Add JavaScript to submit Umbraco Node to web API #

Interestingly, Umbraco will use the eval-function to evaluate the JavaScript string passed to ExecuteJsMethod and run it. This also means you have access to whatever variables are within scope when Umbraco runs your JavaScript expression.
Most importantly, there is a node variable which holds the details about the selected node in the tree. That's why the node variable is passed as an argument to the submitToIndexNow function.

Create a new folder named IndexNow under App_Plugins, and then create a new JavaScript file IndexNow.js with the following contents:

function submitToIndexNow(node) {
      method: 'post',
    .then(response => response.json())
    .then(response => {
      if (response.success === true) {
        UmbSpeechBubble.ShowMessage('success', 'IndexNow', 'Submitted successfully');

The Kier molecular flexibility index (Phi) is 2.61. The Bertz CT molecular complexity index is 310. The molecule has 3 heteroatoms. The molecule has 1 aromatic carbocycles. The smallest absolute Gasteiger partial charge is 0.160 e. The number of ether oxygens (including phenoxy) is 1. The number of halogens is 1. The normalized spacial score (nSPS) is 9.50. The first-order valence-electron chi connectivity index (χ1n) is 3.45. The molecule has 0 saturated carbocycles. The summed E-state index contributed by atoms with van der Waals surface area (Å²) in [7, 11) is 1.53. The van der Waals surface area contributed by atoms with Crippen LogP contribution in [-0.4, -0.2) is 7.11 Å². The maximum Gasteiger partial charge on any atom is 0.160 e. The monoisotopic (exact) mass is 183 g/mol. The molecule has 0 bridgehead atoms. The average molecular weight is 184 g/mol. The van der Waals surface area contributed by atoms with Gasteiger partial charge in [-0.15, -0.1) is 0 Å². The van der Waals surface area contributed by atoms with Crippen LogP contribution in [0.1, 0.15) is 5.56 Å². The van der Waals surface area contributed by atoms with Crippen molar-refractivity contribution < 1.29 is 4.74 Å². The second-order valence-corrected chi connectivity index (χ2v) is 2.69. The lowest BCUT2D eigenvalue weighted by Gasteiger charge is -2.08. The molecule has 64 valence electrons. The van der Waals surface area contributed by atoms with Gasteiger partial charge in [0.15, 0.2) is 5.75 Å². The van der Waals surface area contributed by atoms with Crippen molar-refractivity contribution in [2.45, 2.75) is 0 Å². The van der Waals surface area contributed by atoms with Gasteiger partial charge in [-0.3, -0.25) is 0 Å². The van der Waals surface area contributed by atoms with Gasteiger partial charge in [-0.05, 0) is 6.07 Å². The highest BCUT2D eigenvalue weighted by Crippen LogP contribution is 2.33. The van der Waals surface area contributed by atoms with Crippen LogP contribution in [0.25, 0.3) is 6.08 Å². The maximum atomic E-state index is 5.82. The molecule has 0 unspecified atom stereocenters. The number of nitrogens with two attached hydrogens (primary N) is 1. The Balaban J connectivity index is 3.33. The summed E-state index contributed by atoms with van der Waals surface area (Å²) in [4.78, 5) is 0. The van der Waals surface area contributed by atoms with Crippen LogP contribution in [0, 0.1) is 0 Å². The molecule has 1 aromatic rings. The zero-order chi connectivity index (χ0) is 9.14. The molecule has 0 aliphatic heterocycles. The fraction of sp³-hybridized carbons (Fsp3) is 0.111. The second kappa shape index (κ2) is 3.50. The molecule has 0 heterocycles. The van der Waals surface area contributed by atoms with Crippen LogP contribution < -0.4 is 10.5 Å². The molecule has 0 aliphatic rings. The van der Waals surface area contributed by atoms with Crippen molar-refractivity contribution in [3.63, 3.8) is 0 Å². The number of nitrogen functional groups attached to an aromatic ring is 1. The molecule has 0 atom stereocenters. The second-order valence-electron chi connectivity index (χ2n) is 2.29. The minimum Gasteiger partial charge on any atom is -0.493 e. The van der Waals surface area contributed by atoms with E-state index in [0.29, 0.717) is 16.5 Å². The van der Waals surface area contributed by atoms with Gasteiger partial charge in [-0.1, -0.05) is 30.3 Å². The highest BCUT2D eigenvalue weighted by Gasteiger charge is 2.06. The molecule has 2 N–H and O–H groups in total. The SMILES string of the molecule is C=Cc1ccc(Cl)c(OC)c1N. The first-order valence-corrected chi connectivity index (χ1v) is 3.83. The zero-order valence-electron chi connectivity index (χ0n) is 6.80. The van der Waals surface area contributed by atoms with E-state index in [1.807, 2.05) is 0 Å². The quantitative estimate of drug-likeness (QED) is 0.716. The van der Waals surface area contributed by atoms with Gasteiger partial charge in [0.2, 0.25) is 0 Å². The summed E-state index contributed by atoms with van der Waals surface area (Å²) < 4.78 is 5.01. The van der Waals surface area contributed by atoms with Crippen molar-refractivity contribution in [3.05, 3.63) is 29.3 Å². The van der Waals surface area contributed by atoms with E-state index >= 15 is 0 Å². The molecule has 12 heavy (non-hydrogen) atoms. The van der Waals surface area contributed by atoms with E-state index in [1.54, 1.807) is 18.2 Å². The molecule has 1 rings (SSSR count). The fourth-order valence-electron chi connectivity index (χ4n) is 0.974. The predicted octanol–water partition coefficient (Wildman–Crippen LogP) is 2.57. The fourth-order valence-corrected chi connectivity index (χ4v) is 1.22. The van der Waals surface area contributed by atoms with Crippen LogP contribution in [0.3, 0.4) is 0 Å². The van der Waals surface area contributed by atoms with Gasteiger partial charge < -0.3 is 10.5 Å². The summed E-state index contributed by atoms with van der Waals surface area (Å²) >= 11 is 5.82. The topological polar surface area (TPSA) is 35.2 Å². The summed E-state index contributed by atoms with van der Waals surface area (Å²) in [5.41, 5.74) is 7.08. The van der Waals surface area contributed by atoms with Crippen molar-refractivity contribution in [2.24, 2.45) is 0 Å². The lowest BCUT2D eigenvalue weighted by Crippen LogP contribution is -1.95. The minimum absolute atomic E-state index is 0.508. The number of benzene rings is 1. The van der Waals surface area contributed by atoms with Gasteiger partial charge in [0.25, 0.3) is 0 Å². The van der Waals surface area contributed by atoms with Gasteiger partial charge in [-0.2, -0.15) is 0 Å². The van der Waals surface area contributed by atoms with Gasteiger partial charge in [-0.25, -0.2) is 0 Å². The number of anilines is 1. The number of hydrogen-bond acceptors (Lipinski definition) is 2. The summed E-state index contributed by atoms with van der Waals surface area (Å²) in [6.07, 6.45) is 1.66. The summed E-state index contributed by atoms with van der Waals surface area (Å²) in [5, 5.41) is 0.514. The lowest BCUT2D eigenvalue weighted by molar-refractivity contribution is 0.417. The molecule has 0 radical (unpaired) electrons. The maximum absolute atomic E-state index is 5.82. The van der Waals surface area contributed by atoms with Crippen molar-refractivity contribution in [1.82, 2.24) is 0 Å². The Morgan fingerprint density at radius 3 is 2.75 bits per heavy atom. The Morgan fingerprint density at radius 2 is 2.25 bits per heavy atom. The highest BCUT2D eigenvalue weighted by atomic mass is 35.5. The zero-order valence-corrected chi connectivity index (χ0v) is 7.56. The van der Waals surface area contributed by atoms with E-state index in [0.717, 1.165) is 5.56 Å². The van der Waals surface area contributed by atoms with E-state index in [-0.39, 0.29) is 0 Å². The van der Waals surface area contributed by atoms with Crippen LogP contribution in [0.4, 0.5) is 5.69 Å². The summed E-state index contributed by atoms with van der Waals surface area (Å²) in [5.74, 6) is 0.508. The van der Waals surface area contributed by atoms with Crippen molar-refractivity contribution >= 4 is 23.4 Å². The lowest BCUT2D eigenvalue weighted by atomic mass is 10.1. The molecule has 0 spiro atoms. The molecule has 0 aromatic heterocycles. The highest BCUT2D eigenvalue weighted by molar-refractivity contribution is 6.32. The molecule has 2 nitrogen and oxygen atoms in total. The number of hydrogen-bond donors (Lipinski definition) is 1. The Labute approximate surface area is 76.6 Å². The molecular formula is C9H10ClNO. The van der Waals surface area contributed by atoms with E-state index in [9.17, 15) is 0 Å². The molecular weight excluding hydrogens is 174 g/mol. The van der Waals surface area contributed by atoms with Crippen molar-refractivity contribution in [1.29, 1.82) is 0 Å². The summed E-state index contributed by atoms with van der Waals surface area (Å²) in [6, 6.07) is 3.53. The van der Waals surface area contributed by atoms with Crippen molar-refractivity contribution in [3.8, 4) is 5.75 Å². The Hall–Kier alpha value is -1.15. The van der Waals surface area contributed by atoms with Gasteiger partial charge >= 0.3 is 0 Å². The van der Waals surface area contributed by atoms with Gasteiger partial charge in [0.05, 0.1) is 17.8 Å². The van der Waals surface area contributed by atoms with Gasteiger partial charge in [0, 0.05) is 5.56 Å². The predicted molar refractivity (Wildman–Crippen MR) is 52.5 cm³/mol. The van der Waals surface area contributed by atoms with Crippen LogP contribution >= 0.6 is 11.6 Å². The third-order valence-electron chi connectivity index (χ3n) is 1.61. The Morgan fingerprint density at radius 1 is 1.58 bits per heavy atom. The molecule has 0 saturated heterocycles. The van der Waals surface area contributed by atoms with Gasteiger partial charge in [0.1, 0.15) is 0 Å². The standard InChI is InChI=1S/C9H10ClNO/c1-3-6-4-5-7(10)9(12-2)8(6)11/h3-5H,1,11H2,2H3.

else {
        UmbSpeechBubble.ShowMessage('error', 'IndexNow', response.errorMessage);
    .catch(err => {
      UmbSpeechBubble.ShowMessage('error', 'IndexNow', 'Submit failed');

The submitToIndexNow sends an HTTP request to /umbraco/backoffice/api/IndexNow/Submit passing in the id of the selected tree node. The application currently doesn't listen to this endpoint, but later on the HTTP request will be handled by the Submit method on the IndexNowController.

The response from this controller will be a JSON object with two properties: success and errorMessage.
success is a boolean indicating whether the content was successfully submitted to IndexNow, and errorMessage will provide a user-friendly message if success is false.

In both cases, a little toast will be displayed to the user by calling the UmbSpeechBubble.ShowMessage function provided by Umbraco.
Green highlighted message saying "IndexNow: Submitted successfully"